United was one of the fittest teams to emerge in the Premier League’s Project Restart following the lockdown, last year. Despite 66 points, they leapfrogged most rivals to finish third on a dramatic final gameweek.  They also reached the semi-finals of three different cup competitions, but were unable to go all the way.

 

The 2020-21 spell then saw some unprecedented events, apart from almost the entire season being played behind closed doors: first, the formation of a now-defunct breakaway continental league, which was led by Europe’s top 12 clubs, including United; second, fan protests against the ownership of the club by the American billionaires, the Glazers. Fans had stormed the Old Trafford pitch ahead of the United-Liverpool game last month, causing the postponement of the match.

These protests were the tip of the iceberg that was formed through the actions of the owners since their takeover of the club in 2003. Manchester United fans claim that the Glazers have drained the club off one billion pounds. Solksjaer was also not backed in the transfer market last summer and fans were left frustrated by no marquee signings, especially the heavily-linked Jadon Sancho, while other clubs like Chelsea invested heavily in their squads.

 

Regardless, the current Premier League season ended on Sunday with the team placed higher from 2019-20, at second. The finished above last year’s champions Liverpool, a high-spending Chelsea, a smartly-run Leicester City, a highly-rated Tottenham and Mikel Arteta’s ‘promising’ Arsenal. It’s also the first time since Sir Alex Ferguson’s retirement that United qualified for the UEFA Champions League in back-to-back seasons.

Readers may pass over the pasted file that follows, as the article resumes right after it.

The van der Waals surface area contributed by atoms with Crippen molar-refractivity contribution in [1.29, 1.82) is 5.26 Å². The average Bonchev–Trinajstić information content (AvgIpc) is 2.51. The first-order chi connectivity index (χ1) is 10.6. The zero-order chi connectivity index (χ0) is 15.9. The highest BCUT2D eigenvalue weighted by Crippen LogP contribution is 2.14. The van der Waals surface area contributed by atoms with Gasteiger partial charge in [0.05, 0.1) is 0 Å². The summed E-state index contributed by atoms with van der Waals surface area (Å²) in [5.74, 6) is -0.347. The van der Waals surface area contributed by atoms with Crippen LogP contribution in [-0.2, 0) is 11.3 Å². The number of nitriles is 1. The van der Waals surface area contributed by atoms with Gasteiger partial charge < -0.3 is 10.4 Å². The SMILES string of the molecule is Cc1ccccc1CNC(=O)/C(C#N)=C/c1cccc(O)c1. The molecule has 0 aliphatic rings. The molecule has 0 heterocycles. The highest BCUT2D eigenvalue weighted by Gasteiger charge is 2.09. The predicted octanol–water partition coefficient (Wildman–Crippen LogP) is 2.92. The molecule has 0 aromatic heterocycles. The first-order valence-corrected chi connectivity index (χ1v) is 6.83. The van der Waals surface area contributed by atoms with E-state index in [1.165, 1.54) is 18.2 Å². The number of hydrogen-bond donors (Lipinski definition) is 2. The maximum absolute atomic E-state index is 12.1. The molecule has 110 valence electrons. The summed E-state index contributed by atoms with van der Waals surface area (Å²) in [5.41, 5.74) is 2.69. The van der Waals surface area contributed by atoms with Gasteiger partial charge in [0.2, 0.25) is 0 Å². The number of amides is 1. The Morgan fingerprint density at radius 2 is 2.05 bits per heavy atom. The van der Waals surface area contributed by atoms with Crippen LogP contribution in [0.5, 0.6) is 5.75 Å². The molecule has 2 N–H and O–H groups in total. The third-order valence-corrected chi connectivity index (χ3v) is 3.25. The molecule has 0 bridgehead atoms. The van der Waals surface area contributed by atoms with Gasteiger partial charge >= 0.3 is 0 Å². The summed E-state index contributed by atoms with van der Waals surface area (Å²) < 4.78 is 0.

The fitness of the players, who looked huffed and puffed in second halves during Mourinho’s reign, has also levelled up. Three United players featured in the top 10 players to have played most minutes in Europe, in 2020.

Ole’s eye for man-management has often been cited as the central reason behind the club’s return to its ‘traditions.’ The resurgence of left-back and the current ‘Player’s Player of the Year’ Luke Shaw, under his management, speaks volumes about his ability to get the best out of the players.

“He deals with situations perfectly in terms of what is needed, especially at a big club like Manchester United,” Shaw had told Sky Sports.

“He takes the pressure off the lads and takes it all himself. Sometimes it is not fair because we are the ones on the pitch and we need to take our fair share too.

“For me, especially, from what I had before Ole came in, it is a total difference. It has pushed me to a new level.”